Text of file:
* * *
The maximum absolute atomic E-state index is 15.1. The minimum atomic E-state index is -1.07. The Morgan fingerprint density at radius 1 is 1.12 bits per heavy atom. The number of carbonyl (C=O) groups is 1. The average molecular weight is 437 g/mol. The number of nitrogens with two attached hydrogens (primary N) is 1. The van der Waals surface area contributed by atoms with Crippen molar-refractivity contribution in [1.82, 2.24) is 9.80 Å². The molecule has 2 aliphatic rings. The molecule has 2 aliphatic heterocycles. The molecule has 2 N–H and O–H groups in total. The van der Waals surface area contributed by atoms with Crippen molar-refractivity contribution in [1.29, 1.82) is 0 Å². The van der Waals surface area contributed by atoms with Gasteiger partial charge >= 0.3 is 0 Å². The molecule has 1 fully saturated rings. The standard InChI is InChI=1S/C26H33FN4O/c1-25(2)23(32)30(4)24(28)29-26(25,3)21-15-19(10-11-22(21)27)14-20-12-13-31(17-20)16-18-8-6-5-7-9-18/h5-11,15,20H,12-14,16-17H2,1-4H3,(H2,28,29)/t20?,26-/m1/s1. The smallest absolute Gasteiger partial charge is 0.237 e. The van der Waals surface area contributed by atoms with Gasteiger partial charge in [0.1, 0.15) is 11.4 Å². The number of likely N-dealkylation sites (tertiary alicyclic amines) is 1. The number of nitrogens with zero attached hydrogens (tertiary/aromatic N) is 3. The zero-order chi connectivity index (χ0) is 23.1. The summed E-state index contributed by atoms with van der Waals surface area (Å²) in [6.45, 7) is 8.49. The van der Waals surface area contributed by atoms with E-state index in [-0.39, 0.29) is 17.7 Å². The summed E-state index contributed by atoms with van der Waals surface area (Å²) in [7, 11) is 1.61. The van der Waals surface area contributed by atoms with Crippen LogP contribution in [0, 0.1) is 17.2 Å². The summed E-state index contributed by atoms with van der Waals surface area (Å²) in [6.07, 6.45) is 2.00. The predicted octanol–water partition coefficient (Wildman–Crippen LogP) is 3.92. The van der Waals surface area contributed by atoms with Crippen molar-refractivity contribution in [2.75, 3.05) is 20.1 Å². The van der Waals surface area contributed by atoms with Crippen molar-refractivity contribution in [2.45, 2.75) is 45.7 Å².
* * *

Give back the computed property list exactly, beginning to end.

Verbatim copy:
The maximum absolute atomic E-state index is 15.1. The minimum atomic E-state index is -1.07. The Morgan fingerprint density at radius 1 is 1.12 bits per heavy atom. The number of carbonyl (C=O) groups is 1. The average molecular weight is 437 g/mol. The number of nitrogens with two attached hydrogens (primary N) is 1. The van der Waals surface area contributed by atoms with Crippen molar-refractivity contribution in [1.82, 2.24) is 9.80 Å². The molecule has 2 aliphatic rings. The molecule has 2 aliphatic heterocycles. The molecule has 2 N–H and O–H groups in total. The van der Waals surface area contributed by atoms with Crippen molar-refractivity contribution in [1.29, 1.82) is 0 Å². The van der Waals surface area contributed by atoms with Gasteiger partial charge >= 0.3 is 0 Å². The molecule has 1 fully saturated rings. The standard InChI is InChI=1S/C26H33FN4O/c1-25(2)23(32)30(4)24(28)29-26(25,3)21-15-19(10-11-22(21)27)14-20-12-13-31(17-20)16-18-8-6-5-7-9-18/h5-11,15,20H,12-14,16-17H2,1-4H3,(H2,28,29)/t20?,26-/m1/s1. The smallest absolute Gasteiger partial charge is 0.237 e. The van der Waals surface area contributed by atoms with Gasteiger partial charge in [0.1, 0.15) is 11.4 Å². The number of likely N-dealkylation sites (tertiary alicyclic amines) is 1. The number of nitrogens with zero attached hydrogens (tertiary/aromatic N) is 3. The zero-order chi connectivity index (χ0) is 23.1. The summed E-state index contributed by atoms with van der Waals surface area (Å²) in [6.45, 7) is 8.49. The van der Waals surface area contributed by atoms with E-state index in [-0.39, 0.29) is 17.7 Å². The summed E-state index contributed by atoms with van der Waals surface area (Å²) in [7, 11) is 1.61. The van der Waals surface area contributed by atoms with Crippen LogP contribution in [0, 0.1) is 17.2 Å². The summed E-state index contributed by atoms with van der Waals surface area (Å²) in [6.07, 6.45) is 2.00. The predicted octanol–water partition coefficient (Wildman–Crippen LogP) is 3.92. The van der Waals surface area contributed by atoms with Crippen molar-refractivity contribution in [2.75, 3.05) is 20.1 Å². The van der Waals surface area contributed by atoms with Crippen molar-refractivity contribution in [2.45, 2.75) is 45.7 Å².